I like to start with pen and paper then move to the computer when it starts to take shape. I keep going back to it and when I think it’s finished I save it and don’t look at it again for a while so I can see it afresh. That way I’m more likely to notice errors or flaws which I didn’t see before because I was too close to it.
I’ve been so busy recently I haven’t had chance to blog about my latest creation! It’s an audio trail I produced for Alarum Productions with sound designer Sam Frankie Fox.
View from Windmill End Bridge today (photo by Brenda Ward)
Stewarts & Lloyds, Coombeswood, 1972
‘The Netherton Cut to Coombewood’ celebrates the history of the Dudley No 2 Canal, based on a 2.5 mile walk between Windmill End Junction and Coombes footbridge.
It features oral history interviews, music, historical information, poetry from me in Black Country spake and much more!
Click here to listen to the audio trail which lasts around 23 minutes.
I also did an interview about it with Jason Forrest for the Milk Bar podcasts. You can listen (from 26:25) on Podbean or watch on YouTube.
While I’m here, would you like to come to my next online writing workshop? It’s on Thursday June 24th, 2:00-4.00pm.
Rhythm in your fingers, rhythm in your feet.
From di-Da di-Da to tiddley-pom, we will play with syllables and stresses to give our writing a sense of rhythm. After looking at examples in song lyrics and poetry, we will write our own poems, both individually and as a group.
At Alarum Productions we were lucky enough to secure an emergency grant in 2020 to help us through a difficult time, when the pandemic curtailed plans to stage live performances. One of the many facets of our Arts Council bid was to look at ways of making our work more accessible. We decided to commission RAW to add BSL (British Sign Language) translation and subtitles to one of our videos, and the one we chose is a performance of my poem Histrionic Water, filmed at Debdale Lock on the Staffs & Worcs Canal.
When I first approached Alex from RAW he wrote back: ‘There’s some very strong, visual English language and I’ll need a bit of time to work out the best signs’. Then when the edited film arrived, I was taken aback by how much the expressive movements of the signer, Gary, added to the meaning behind the poem. I was mesmerised and feel privileged now to have this new dimension to one of my pieces. I asked if RAW would be happy to share an insight into the whole process, and what came back is fascinating:
Alex Vann from Real Arts Workshops (RAW) was delighted to get the call from Heather Wastie from Alarum Productions, to add British Sign Language and subtitles to the film of her wonderful poem ‘Histrionic Water’.
Alex is hearing and signs to level 6. He sometimes does communication support work in education and has previously added BSL to films and live performances. However, when it came to this project he asked his partner, in business and in life, Gary O’Dowd, to do the signing. This is because the words of the poem are so expressive and visual that it made sense for a native Deaf BSL user to perform the poem.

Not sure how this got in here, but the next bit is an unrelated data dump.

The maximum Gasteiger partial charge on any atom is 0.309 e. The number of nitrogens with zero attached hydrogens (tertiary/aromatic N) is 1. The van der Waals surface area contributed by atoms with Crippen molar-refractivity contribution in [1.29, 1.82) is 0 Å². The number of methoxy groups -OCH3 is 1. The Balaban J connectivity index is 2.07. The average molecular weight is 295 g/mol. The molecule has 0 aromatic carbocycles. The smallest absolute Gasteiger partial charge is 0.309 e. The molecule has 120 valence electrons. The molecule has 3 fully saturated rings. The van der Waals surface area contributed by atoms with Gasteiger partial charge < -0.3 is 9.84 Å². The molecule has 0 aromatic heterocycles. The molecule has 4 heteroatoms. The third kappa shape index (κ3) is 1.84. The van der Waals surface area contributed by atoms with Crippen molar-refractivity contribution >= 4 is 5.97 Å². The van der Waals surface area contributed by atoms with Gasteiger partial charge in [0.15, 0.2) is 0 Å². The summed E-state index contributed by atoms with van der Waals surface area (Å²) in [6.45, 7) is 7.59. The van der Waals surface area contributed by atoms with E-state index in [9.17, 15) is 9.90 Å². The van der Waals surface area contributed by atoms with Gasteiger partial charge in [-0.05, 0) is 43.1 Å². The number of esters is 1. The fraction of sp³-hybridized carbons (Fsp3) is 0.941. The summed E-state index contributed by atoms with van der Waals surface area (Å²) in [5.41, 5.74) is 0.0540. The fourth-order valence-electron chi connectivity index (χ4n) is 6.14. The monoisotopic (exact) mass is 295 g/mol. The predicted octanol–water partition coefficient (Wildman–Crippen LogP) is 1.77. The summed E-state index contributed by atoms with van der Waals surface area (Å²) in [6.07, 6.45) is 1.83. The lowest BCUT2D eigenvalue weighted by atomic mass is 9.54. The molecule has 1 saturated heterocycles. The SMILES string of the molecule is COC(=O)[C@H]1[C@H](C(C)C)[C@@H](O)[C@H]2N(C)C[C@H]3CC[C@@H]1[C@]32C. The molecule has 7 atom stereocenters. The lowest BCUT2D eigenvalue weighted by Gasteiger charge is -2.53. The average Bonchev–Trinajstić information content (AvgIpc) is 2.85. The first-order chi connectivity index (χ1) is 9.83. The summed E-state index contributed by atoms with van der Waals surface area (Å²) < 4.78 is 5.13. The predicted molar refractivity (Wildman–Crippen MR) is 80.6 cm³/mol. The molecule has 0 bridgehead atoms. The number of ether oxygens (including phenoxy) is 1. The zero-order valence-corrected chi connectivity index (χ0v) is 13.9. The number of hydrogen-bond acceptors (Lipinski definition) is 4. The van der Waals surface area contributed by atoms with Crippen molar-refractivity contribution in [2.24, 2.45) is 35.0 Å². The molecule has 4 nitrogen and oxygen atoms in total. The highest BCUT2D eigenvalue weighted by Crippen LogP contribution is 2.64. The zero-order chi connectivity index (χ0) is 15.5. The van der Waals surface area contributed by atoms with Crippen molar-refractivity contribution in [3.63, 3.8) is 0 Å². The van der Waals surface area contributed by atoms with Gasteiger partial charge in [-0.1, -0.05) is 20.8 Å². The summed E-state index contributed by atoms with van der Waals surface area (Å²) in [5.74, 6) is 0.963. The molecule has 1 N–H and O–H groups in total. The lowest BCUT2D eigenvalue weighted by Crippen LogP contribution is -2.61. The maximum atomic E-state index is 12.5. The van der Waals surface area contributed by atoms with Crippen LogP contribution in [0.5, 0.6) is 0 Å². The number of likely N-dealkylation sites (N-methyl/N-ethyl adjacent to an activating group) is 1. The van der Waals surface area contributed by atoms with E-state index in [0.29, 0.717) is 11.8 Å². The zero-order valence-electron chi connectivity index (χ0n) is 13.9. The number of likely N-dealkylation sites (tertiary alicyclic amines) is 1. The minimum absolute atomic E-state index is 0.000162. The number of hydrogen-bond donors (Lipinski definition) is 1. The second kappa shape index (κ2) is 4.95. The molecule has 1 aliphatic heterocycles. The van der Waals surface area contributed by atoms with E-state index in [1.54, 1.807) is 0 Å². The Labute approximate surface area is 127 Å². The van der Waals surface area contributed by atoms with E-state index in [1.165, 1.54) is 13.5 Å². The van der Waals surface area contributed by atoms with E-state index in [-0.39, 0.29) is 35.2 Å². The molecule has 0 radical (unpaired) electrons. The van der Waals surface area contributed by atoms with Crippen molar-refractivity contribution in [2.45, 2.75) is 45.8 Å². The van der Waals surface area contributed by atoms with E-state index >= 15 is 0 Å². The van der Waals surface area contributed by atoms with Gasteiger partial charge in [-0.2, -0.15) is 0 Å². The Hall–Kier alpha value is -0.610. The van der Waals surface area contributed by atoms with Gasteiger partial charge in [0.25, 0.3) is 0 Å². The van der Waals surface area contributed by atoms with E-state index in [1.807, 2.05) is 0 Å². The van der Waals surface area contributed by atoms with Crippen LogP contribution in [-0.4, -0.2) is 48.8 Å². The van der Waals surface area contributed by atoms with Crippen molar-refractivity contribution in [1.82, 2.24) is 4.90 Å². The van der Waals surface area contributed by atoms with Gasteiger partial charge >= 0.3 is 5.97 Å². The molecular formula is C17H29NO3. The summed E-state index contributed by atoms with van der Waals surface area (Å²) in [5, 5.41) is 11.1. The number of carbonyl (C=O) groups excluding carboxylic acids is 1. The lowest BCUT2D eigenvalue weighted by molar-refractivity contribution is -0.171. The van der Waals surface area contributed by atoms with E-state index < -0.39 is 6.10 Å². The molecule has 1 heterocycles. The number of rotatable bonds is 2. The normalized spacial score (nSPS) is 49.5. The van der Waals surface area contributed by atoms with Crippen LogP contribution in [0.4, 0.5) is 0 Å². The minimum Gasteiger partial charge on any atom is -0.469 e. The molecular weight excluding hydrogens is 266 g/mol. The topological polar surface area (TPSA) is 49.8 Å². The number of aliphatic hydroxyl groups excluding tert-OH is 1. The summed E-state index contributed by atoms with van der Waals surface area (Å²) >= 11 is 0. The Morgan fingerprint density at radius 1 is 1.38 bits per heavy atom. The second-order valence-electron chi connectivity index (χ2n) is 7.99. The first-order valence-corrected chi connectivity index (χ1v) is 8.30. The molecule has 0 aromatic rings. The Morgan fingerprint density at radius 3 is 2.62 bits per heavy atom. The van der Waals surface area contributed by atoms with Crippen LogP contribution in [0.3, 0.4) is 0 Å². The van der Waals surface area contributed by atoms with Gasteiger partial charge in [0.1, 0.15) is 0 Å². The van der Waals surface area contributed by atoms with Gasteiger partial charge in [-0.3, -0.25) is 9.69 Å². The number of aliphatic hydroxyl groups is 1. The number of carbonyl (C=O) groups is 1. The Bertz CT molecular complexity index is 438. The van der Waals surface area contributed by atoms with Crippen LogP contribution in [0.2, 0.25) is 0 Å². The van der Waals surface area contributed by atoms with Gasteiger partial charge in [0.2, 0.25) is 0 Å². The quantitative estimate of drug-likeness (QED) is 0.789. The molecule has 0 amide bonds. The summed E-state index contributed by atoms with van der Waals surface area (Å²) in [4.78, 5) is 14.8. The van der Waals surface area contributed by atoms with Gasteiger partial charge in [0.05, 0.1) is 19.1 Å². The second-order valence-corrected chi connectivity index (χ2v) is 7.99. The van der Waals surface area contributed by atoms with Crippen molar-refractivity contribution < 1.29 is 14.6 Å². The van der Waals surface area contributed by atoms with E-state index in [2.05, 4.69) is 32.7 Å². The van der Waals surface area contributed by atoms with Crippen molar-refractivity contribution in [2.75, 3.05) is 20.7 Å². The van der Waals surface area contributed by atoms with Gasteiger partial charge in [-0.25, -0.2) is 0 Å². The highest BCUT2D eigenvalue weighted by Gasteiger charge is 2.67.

Most people who have studied BSL will quickly learn that it isn’t just about doing things with your hands and arms. Rather, it uses the whole body to communicate – facial expressions in particular – and it was felt that a Deaf signer would convey this with maximum authenticity.
When it came to translating ‘Histrionic Water’, it was vital to Alex and Gary that a Deaf audience would understand what it meant. It wouldn’t do just to translate the English straight into hand gestures, like other forms of communication – Makaton and Sign Supported English for example. It had to go further and tell the story and almost act it so that a Deaf audience would understand not just the words but the meaning. Alex and Gary worked on translating the poem on paper first, and Gary practiced and practiced until the poem flowed.
Filming was problematic because Gary obviously can’t hear the poem so Alex had to use hand signals and pointing to sections of the poem off camera. Even then – trying to match the timing of the spoken word was near impossible. So they shot it in small sections, in front of a greenscreen, and Alex had the unenviable task of ‘stitching’ the pieces together in video editing software to match the film of the poem. There are some fades between the signed sections because one thing BSL must do is flow – and not jump from one sign to another.
Initial feedback from Deaf audiences is very encouraging:
“What a beautiful poem: powerful too. I’m intrigued to take a walk on the canal.”
“Wow, brilliant BSL translation, You ought to join ‘See Hear’ on TV!”
“Brilliant, fantastic translation. Love it.”
“Love it. Very impressed.”
“Very awesome, wow.”
Alex Vann from RAW said: “We love working in collaborations with other organisations and artists so when Heather got in touch about this project we were very excited. One of our key values as a business is inclusion so making a film Deaf accessible is right up our street. We hope Heather’s film is a huge success and that we get to work together again in future.”